Use Flaps Correctly - Landing a plane correctly requires touching down in the right spot at the right airspeed. Getting to that position and speed is the hard part, but fortunately for you, you've got some friends to help you out: flaps. Make sure you're using your flaps correctly though, and not just automatically flipping them down at a specific time or point during your landing sequence. Learning to land requires drilling the pattern with constant repetition, and it's all too easy to just file flaps away in the back of your mental checklist as something "to do" on your base and final legs. The truth of it is, a pilot should use an aircraft's flaps in different configurations during different scenarios depending upon wind speed, wind direction, altitude, airspeed, and the length of the runway you're landing on. Setting your flaps too early will lead to a high approach, with you overcorrecting by dive-bombing the runway. Setting them late might keep your airspeed undesirably high. Don't feel you have to use all notches of flaps at all times either - in some situations it's best to land with partial or even (in very windy conditions) no flaps at all. Experience is the best teacher here, and it will take flying time in that particular aircraft for you to grow accustomed to optimum use of flaps. Understand that it's not something that can be learned strictly from a textbook.

Use the Runway Numbers - When landing a plane the phrase 'aim for the numbers' is commonly heard, but seldom to pilots get to land on them. Most pilots are too busy watching airspeed and pitch to worry about where the numbers are, especially on longer runways with lots of room. Still, you can use the runway numbers to help get to your desired touchdown point if you spend some time watching them during your final approach. As your touchdown draws near, you should have a good idea if you're high, low, or right on target. If high, aiming toward a spot someplace before the numbers can help you drop a little altitude. If low, look a little further past the numbers to get your nose up. Adjust throttle where necessary to make the nose do what you need it to. This may seem like an obvious little trick, but if used during landing it can greatly help with your touchdown position.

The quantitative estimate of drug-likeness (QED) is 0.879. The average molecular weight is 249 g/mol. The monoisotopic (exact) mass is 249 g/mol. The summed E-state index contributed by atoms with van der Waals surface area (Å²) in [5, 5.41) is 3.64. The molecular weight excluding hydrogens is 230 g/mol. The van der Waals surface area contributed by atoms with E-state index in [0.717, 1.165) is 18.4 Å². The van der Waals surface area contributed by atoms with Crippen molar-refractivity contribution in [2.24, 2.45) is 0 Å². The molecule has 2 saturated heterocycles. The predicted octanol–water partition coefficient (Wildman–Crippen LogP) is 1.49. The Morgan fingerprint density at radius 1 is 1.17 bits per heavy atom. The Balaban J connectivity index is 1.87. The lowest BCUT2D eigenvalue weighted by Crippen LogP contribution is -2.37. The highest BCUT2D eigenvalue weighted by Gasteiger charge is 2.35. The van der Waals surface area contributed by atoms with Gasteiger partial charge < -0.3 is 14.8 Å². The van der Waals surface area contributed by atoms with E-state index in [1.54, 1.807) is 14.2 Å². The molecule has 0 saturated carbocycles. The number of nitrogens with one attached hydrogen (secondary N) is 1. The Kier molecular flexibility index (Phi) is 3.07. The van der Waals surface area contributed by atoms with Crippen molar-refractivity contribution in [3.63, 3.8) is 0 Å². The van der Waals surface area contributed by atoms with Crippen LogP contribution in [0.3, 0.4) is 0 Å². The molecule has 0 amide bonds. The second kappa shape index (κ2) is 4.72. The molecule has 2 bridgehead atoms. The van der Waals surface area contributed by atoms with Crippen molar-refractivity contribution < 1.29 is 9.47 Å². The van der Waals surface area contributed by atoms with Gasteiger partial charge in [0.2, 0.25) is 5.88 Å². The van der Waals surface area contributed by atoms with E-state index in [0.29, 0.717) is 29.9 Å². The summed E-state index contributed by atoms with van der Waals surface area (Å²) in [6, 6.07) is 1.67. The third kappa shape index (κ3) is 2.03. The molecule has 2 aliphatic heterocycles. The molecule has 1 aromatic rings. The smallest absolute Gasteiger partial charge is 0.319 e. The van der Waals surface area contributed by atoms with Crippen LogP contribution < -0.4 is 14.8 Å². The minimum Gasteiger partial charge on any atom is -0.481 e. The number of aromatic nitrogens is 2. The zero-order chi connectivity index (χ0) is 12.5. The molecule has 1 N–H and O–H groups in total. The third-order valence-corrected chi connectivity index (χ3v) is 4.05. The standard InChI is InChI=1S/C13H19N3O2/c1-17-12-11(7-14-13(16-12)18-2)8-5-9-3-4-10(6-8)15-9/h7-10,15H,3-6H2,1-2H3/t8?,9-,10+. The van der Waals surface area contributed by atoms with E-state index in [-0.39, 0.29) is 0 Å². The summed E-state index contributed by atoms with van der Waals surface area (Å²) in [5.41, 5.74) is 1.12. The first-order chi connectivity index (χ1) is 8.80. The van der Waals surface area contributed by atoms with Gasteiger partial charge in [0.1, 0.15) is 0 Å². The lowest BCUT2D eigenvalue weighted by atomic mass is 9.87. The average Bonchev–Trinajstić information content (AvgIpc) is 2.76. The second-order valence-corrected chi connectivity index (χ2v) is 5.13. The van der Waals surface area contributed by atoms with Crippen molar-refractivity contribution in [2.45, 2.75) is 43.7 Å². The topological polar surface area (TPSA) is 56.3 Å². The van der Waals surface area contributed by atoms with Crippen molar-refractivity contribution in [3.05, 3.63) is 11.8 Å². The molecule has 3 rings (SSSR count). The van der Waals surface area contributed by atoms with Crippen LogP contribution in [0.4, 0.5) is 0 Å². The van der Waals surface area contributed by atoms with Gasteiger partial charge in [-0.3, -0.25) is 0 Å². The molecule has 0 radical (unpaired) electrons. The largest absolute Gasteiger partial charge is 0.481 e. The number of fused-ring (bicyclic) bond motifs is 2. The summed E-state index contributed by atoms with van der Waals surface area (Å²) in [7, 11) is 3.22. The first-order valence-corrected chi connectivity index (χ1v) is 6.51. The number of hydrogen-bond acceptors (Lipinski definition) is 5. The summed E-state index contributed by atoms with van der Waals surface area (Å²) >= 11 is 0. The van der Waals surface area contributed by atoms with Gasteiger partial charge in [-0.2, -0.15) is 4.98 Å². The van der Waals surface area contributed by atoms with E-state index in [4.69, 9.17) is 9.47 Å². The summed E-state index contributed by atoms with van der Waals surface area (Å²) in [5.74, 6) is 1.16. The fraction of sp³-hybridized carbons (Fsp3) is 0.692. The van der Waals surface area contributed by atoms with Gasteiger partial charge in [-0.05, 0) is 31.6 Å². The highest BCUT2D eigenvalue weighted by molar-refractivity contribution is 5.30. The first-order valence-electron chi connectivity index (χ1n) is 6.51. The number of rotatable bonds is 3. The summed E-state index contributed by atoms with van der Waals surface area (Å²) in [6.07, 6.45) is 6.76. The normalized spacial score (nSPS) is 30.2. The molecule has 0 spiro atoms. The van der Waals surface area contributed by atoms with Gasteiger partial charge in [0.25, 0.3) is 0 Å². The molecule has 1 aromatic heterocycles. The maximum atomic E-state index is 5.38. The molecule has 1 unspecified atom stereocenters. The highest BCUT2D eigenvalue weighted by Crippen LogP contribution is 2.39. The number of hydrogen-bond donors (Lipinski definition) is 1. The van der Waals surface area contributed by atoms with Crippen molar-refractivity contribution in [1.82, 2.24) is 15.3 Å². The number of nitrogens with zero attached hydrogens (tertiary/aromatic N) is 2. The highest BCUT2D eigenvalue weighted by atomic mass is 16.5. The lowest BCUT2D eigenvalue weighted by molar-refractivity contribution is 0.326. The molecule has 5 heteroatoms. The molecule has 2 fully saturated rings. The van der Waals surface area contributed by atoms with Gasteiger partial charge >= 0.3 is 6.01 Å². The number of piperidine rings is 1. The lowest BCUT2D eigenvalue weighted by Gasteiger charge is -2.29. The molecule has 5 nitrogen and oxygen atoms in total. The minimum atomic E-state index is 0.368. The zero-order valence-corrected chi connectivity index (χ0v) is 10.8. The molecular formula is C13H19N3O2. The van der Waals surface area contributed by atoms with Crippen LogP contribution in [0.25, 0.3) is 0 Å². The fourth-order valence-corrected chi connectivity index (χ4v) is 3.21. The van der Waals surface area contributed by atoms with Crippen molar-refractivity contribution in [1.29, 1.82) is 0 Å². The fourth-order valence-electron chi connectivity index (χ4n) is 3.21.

SideSlip - An often talked about maneuver in any student pilot's textbook would be the sideslip. During landing, a sideslip can be used to bleed off unwanted altitude without increasing airspeed or having to divebomb the runway. By applying opposite rudder and aileron, the aircraft will slip vertical position without changing its direction of flight. If you're a student pilot, you're going to want to practice this maneuver a lot. It actually sounds trickier than it really is. As you advance in your flight training, you'll find yourself sideslipping during landings without even being conscious of doing it. Get comfortable with it though, because it's a good trick to have in your bag when you need to use it during a high final approach.